The allusion to the Balsam of Quito which Lloyd had recommended to her betrays, even at that eeluctant to leave her Newburyport friends than Lloyd had been. She made the voyage to Baltimore wi and not trouble myself about the ladies. Lloyd was at work at the case when his master receivall the sensations of mortified pride,—telling Lloyd how his kind attention to her and his good beh 1822. gone to Mobile for the winter, leaving Lloyd in charge of the office, while Mr. Cushing att abroad. Circumstances now arose to prevent Lloyd's writing further for the press for a consider in 1844. He was only a few months older than Lloyd, and they spent many evenings together in a roapp, who, like Crocker, was warmly attached to Lloyd and greatly influenced by his strong magnetism Mr. Charles J. Brockway, who was two years Lloyd's junior, and recalls him as a handsome and anuring and of the highest importance. Though Lloyd was not, like Crocker, a communicant in the ch[18 more...]
Francis Jackson Garrison, William Lloyd Garrison, 1805-1879; the story of his life told by his children: volume 1, Chapter 5: Bennington and the Journal of the Times1828-29. (search)
Lest unworthy motives should be attributed to us, said the writer, we think proper to declare beforehand our high admiration of his talents, and entire confidence in his integrity and patriotism. And then followed this bit of description: My Lloyd is a young man, and an immigrant from the Vt. Gazette, Mar. 31, 1829. Bay State. A pair of silver-mounted spectacles ride elegantly across his nose, and his figure and appearance are not unlike that of a dandy. He is, withal, a great egotist, and, when talking of himself, displays the pert loquacity of a blue-jay. . . . In regard to the affairs of the world, My Lloyd labors under a strange delusion, insomuch that he has taken upon himself to abolish slavery in the District of Columbia, reform the judiciary and militia of the State, and last, though not least, to impart the graces of a Boston dandy to the unpolished natives of our happy State. These parting gibes elicited no more attention from their subject than had others whi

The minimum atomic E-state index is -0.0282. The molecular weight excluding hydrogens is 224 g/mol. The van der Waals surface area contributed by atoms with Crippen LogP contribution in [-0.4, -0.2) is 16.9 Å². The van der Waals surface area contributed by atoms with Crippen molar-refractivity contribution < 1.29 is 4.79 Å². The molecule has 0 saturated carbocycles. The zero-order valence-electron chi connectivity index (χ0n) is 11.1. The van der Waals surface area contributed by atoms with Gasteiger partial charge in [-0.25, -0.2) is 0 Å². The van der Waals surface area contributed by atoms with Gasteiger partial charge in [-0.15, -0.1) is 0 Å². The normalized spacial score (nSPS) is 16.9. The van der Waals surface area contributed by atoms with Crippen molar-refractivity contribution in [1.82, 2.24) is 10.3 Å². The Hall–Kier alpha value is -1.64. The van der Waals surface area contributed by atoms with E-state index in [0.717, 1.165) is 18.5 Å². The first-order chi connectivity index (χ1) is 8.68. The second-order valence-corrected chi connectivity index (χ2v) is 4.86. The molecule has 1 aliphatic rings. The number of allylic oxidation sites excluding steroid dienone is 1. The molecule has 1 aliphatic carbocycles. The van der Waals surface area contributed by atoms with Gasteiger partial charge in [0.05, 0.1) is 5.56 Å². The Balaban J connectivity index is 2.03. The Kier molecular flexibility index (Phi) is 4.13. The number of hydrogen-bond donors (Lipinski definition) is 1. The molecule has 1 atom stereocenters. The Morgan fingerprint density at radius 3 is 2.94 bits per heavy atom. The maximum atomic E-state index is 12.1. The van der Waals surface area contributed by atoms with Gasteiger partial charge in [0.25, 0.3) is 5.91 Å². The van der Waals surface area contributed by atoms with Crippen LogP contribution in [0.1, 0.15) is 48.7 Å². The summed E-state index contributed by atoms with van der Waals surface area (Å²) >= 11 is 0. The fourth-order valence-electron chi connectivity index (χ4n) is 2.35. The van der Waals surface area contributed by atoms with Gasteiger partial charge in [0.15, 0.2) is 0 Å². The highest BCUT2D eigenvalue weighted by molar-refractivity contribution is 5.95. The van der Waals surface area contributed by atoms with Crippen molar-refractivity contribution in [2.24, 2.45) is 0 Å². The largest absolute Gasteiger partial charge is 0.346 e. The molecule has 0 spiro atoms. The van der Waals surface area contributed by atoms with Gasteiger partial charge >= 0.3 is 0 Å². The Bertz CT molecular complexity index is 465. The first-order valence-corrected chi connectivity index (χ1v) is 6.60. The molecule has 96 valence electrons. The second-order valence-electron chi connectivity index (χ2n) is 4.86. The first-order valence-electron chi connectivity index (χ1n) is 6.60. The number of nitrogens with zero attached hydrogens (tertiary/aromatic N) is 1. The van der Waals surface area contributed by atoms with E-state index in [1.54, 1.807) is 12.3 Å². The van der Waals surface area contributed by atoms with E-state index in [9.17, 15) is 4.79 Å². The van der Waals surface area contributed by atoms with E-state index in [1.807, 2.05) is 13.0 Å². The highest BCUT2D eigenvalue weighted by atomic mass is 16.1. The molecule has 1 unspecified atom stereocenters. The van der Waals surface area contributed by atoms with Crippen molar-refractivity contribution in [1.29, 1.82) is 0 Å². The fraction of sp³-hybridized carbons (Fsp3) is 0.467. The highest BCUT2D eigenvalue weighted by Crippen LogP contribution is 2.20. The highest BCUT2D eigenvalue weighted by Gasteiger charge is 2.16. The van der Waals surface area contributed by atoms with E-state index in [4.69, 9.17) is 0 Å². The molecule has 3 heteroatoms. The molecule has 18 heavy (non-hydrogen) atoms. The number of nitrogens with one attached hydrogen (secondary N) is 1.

Francis Jackson Garrison, William Lloyd Garrison, 1805-1879; the story of his life told by his children: volume 3, Chapter 17: the disunion Convention.—1857. (search)
just-quoted letter to Mr. May, he wrote: After a wasting sickness of nine months duration (more than six of which were passed under my roof), my aunt Charlotte saw the last of earth on the 2d inst. I rejoice that I was able to give her every attention, and to do all in my power to relieve and save her; but her illness has thrown upon me a heavy pecuniary load,—some hundreds of dollars additional. Charlotte E. Newell; Lib. 27.163. Mrs. Newell was the youngest and much loved sister of Fanny Lloyd. On her losing her employment in 1854, Mr. Garrison wrote to his widowed relative, offering her a Ms. Apr. 7, 1854. home for the remainder of her days. While I have a place to shelter my own head, he said, or a crust of bread to eat, you shall share it with me. On the very eve of her dissolution, a curious discovery was made, after more than thirty years, of a few hundred dollars belonging to Mr. Garrison's mother in a Baltimore savings-bank. This sum, by the friendly intervention of